The partition of India in 1947 had adversely impacted the economies of Punjab and West Bengal, and banking activities had remained paralyzed for months.
- In 1948, the Reserve Bank of India, India’s central banking authority, was nationalized, and it became an institution owned by the Government of India.
- In 1949, the Banking Regulation Act was enacted which empowered the Reserve Bank of India (RBI) “to regulate, control, and inspect the banks in India.”
- The Banking Regulation Act also provided that no new bank or branch of an existing bank may be opened without a licence from the RBI, and no two banks could have common directors.
By the 1960s, the Indian banking industry has become an important tool to facilitate the development of the Indian economy.
Indira Gandhi, the-then Prime Minister of India expressed the intention of the GOI in the annual conference to nationalised the 14 largest commercial banks with effect from the midnight of July 19, 1969. A second dose of nationalisation of 6 more commercial banks followed in 1980. The stated reason for the nationalisation was to give the government more control of credit delivery. With the second dose of nationalisation, the GOI controlled around 91% of the banking business of India.
After this, until the 1990s, the nationalised banks grew at a pace of around 4%, closer to the average growth rate of the Indian economy.
In the early 1990s the then Narsimha Rao government embarked on a policy of liberalisation and gave licences to a small number of private banks.
This move, along with the rapid growth in the economy of India, kickstarted the banking sector in India, which has seen rapid growth with strong contribution from all the three sectors of banks, namely, government banks, private banks and foreign banks.
The next stage for the Indian banking has been setup with the proposed relaxation in the norms for Foreign Direct Investment, where all Foreign Investors in banks may be given voting rights which could exceed the present cap of 10%,at present it has gone up to 49% with some restrictions.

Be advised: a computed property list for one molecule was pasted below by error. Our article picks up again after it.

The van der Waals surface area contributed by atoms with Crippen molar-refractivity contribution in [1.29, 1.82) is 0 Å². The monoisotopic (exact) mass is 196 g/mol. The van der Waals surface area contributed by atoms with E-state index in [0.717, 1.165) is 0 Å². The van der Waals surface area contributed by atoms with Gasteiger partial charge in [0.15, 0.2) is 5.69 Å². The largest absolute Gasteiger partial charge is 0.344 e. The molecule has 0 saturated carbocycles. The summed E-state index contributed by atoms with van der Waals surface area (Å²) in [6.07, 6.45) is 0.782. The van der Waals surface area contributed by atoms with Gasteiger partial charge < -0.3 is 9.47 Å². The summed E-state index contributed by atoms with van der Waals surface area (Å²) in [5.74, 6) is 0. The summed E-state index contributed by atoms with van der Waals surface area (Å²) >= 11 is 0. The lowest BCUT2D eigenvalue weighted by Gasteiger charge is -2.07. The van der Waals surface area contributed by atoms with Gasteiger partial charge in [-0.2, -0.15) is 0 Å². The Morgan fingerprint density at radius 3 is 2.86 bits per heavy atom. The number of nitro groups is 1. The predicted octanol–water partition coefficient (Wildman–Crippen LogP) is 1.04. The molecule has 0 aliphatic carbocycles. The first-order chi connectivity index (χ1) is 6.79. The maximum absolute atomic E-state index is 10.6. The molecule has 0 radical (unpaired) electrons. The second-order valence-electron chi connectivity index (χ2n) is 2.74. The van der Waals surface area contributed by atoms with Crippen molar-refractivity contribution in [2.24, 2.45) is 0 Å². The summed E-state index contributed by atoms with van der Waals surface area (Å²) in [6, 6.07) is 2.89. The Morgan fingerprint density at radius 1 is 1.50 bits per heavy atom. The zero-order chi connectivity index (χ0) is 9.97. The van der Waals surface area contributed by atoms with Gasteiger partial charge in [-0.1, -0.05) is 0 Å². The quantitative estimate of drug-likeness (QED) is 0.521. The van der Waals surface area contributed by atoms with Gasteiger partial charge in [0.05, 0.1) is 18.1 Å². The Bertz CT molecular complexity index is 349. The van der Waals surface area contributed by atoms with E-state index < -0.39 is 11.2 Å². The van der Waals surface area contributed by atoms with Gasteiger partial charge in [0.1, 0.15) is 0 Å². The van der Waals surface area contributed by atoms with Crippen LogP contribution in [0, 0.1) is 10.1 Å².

Currently, India has 88 scheduled commercial banks (SCBs) – 28 public sector banks (that is with the Government of India holding a stake), 29 private banks (these do not have government stake; they may be publicly listed and traded on stock exchanges) and 31 foreign banks. They have a combined network of over 53,000 branches and 17,000 ATMs. According to a report by ICRA Limited, a rating agency, the public sector banks hold over 75 percent of total assets of the banking industry, with the private and foreign banks holding 18.2% and 6.5% respectively.
The Indian Banking industry is one of the most robustly developed banking system in the world comprising 28 PSU banks, 33 private banks and 35 foreign banks. Together these are known as scheduled commercial banks (SCBs). Apart form the SCBs, there exists 133 regional rural banks (RRBs) and four local area banks, 1853 urban co-operative banks and 109924 rural co-operative banks. The government of India nationalised 14 banks in 1969 and another six in 1980. Privatisation in the sector was allowed in 1993. ICICI Bank and HDFC Bank were the first to thrive thereafter. PSU major Sate bank of India is one of the 100 largest banks in the world.